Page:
O Christ, ignorant brutes unwittingly acknowledged your Eternal Kingship, even as they mocked and struck you. You could have ended it, yet you permitted their callous assault. The mystery of your consent to being abused by self-gratifying thugs is one we repeatedly revisit as we wonder why heinous, unjust afflictions are permitted to occur. We cannot understand and that sometimes causes us to doubt. You know that our struggles reside in our inability to know what you know. Help us to perceive your constant reality and presence, even as we wander, and to trust in your mercy and justice.
Like a mouse in the corner, watching the guards abuse Jesus, we are all incomprehension at the violence and evil before us, and we tremble. Yet we stay rooted, willing to be witnesses to the pain, and to feel the shame, and even to pray for the salvation of the soul-shriven brutes.
THE CARRYING OF THE CROSS
A large crowd of people followed Jesus, including many women who mourned and lamented him. Jesus turned to them and said, “Daughters of Jerusalem, do not weep for me; weep instead for yourselves and for your children. ..for if these things are done when the wood is green what will happen when it is dry?” (Luke 23:27-28,31)
True Christ, you warned the very women (some who had greeted you with hosannas only a week earlier) that even when worship and humility before God are practiced, injustice and evil against their children may still occur, but when our faith goes neglected and unnurtured, even greater catastrophes await. We are weeping, now, for the ones who have carried heavy crosses due to the faithless-and-dry within your Church, and beg you to be their companion of consolation as they journey.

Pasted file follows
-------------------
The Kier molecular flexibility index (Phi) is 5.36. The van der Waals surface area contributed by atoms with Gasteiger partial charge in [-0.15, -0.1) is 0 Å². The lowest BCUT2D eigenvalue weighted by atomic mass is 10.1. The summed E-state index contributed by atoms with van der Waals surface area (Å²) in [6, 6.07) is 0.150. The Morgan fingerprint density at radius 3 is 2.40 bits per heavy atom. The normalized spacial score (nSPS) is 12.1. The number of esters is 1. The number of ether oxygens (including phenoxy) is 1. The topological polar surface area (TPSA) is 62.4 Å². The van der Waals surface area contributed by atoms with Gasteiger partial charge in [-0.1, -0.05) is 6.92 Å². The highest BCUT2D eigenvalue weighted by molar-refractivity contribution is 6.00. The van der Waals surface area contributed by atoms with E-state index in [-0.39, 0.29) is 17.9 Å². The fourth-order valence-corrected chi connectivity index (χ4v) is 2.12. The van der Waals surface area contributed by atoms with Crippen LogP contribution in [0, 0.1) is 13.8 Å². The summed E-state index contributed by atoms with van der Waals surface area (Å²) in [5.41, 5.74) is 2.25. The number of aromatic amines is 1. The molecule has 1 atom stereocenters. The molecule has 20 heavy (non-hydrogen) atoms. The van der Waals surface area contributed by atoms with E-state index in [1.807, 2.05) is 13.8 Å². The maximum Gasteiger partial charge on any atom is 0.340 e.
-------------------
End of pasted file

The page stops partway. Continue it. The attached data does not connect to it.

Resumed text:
Our instinct is to make a lot of noise at the revolting things we are learning about members of our Church whose faith was either an illusion or had become corrupted. As Jesus carries his cross, as do their victims, let us walk beside them, in spirit, and cry out both our lamentations for their sake, and our support.
…And the veil of the temple was torn in two. And Jesus, crying out with a loud voice, said, “Father, into your hands I commit my spirit.” Having said this, He breathed His last. (Luke 23:45-46)
My Jesus, as you reached your culmination, the veil of the temple was torn in two. Sometimes it is easy to believe that the devastating and as yet unresolved issues before us will break us, and tear the faith asunder. But with your death you became the Eternal Bridegroom to your own Bride, the Church, everfaithful to her, regardless of how or where she fails you. Into your hands we commit your Bride, now so stained and unlovely. We know that you have received her, and redeemed her, and poured your flesh and blood into her, in order to bring about her fullness. We plead now for her sake – offering fasts, and sacrifices of our sufferings – that she may be promptly reconciled to you, renewed in faithfulness, and eager to serve your will, for the sake of the life of the world.
Hyssop is used to cleanse sacred places, including the body, for it has anti-inflammatory and disinfectant properties. It can help free constricted lungs, reduce and soothe bruises, and treat infections. It is a tonic to rejuvenate the whole body, and spiritually, for the Body of Christ
Cleanse me with hyssop, that I may be pure; O wash me, and I will be whiter than snow. (Psalm 51:9)
Lord Jesus Christ, Son of the Living God, have mercy on us, the sinners. Our Lady of Sorrows, prayer for us.
Elizabeth Scalia is a Benedictine Oblate and author of several books including the award-winning Strange Gods: Unmasking the Idols in Everyday Life (Ave Maria Press) and Little Sins Mean a Lot (OSV).